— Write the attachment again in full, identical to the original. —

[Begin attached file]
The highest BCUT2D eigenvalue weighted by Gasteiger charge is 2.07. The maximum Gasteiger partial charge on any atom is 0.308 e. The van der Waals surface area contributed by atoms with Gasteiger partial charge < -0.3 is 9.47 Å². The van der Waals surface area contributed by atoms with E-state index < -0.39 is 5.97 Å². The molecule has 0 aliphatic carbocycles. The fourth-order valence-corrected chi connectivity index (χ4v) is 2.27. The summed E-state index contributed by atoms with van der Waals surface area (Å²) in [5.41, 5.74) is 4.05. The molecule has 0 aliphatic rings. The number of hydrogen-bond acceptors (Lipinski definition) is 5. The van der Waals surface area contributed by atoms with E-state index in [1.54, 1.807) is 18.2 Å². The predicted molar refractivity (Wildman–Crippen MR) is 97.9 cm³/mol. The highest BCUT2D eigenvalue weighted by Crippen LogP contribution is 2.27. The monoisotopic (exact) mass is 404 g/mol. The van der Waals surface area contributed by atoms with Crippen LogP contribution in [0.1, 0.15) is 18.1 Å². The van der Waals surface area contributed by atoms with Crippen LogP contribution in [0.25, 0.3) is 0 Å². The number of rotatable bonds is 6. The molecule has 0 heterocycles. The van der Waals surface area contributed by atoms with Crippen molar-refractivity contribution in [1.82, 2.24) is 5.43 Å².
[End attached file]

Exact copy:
The highest BCUT2D eigenvalue weighted by Gasteiger charge is 2.07. The maximum Gasteiger partial charge on any atom is 0.308 e. The van der Waals surface area contributed by atoms with Gasteiger partial charge < -0.3 is 9.47 Å². The van der Waals surface area contributed by atoms with E-state index < -0.39 is 5.97 Å². The molecule has 0 aliphatic carbocycles. The fourth-order valence-corrected chi connectivity index (χ4v) is 2.27. The summed E-state index contributed by atoms with van der Waals surface area (Å²) in [5.41, 5.74) is 4.05. The molecule has 0 aliphatic rings. The number of hydrogen-bond acceptors (Lipinski definition) is 5. The van der Waals surface area contributed by atoms with E-state index in [1.54, 1.807) is 18.2 Å². The predicted molar refractivity (Wildman–Crippen MR) is 97.9 cm³/mol. The highest BCUT2D eigenvalue weighted by Crippen LogP contribution is 2.27. The monoisotopic (exact) mass is 404 g/mol. The van der Waals surface area contributed by atoms with Crippen LogP contribution in [0.1, 0.15) is 18.1 Å². The van der Waals surface area contributed by atoms with Crippen LogP contribution in [0.25, 0.3) is 0 Å². The number of rotatable bonds is 6. The molecule has 0 heterocycles. The van der Waals surface area contributed by atoms with Crippen molar-refractivity contribution in [1.82, 2.24) is 5.43 Å².